Facing Fifth Avenue on the main floor of the building, the James Gallery is a focal point of the Graduate Center's campus and a conspicuous presence amidst its surrounding commercial storefronts.
After History: Alexandre Kojève as a Photographer
On view April 10-June 1, 2013
Schematic itinerary made by Alexandre Kojève depicting his travels through the Netherlands in 1946. Courtesy Bibliothèque nationale de France. © Nina Kousnetzoff.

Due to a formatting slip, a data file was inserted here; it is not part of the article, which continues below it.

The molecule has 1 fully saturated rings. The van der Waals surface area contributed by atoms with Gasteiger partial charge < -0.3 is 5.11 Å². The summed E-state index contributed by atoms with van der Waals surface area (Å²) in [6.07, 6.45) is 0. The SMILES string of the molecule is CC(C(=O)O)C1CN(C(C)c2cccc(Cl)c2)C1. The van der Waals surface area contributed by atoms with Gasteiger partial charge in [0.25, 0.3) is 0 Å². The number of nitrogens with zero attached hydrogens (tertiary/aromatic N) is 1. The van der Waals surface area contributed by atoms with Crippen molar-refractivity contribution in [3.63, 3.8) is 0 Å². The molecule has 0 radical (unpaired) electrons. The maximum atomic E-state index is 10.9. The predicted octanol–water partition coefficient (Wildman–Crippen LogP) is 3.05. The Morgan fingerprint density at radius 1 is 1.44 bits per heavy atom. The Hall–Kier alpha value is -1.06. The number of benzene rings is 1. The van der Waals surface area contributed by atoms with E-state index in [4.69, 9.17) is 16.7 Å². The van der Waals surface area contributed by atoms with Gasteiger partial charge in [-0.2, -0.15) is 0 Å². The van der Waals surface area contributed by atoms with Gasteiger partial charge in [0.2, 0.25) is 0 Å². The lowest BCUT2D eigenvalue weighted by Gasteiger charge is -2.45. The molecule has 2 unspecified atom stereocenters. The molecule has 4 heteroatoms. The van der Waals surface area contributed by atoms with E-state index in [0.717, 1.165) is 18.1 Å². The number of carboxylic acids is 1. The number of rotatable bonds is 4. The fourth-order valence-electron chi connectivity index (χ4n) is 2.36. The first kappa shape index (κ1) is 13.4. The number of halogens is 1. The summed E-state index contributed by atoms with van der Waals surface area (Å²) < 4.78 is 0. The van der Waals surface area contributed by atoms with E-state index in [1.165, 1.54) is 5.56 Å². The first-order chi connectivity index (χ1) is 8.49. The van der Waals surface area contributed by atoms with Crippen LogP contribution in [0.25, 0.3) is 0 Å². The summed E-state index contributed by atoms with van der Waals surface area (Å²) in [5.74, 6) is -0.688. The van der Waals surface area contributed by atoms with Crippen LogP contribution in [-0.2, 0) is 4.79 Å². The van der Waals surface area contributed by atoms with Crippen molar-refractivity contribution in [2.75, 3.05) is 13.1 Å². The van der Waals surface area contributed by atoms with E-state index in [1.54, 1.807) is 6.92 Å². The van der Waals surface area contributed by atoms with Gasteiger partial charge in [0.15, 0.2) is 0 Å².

The experimental exhibition “After History: Alexandre Kojève as a Photographer” presents the photographs, collected postcards, and hand-drawn itineraries of the French-Russian philosopher Alexandre Kojève (1902-1968) to compose a visual exposition of his philosophy. Kojève’s lectures on Hegel in Paris before World War II deeply influenced critical thinkers of the post-World War II generation, and among his students were Jacques Lacan and Maurice Merleau-Ponty. He expressed in his writings on posthistory that a commitment to certain aesthetic attitudes has replaced the more traditional “historic” commitment to the truth. Guest curator Boris Groys asserts that discourses of biopolitics put forward by Michel Foucault, Giorgio Agamben, and Gilles Deleuze are indebted to Kojève’s work. The project presents the philosopher’s world view in the tumultuous postwar era as colonial history was being played out between the West and the so-called “Third World.” The James Gallery is the only US venue for the exhibition made in collaboration with BAK Utrecht, the Netherlands.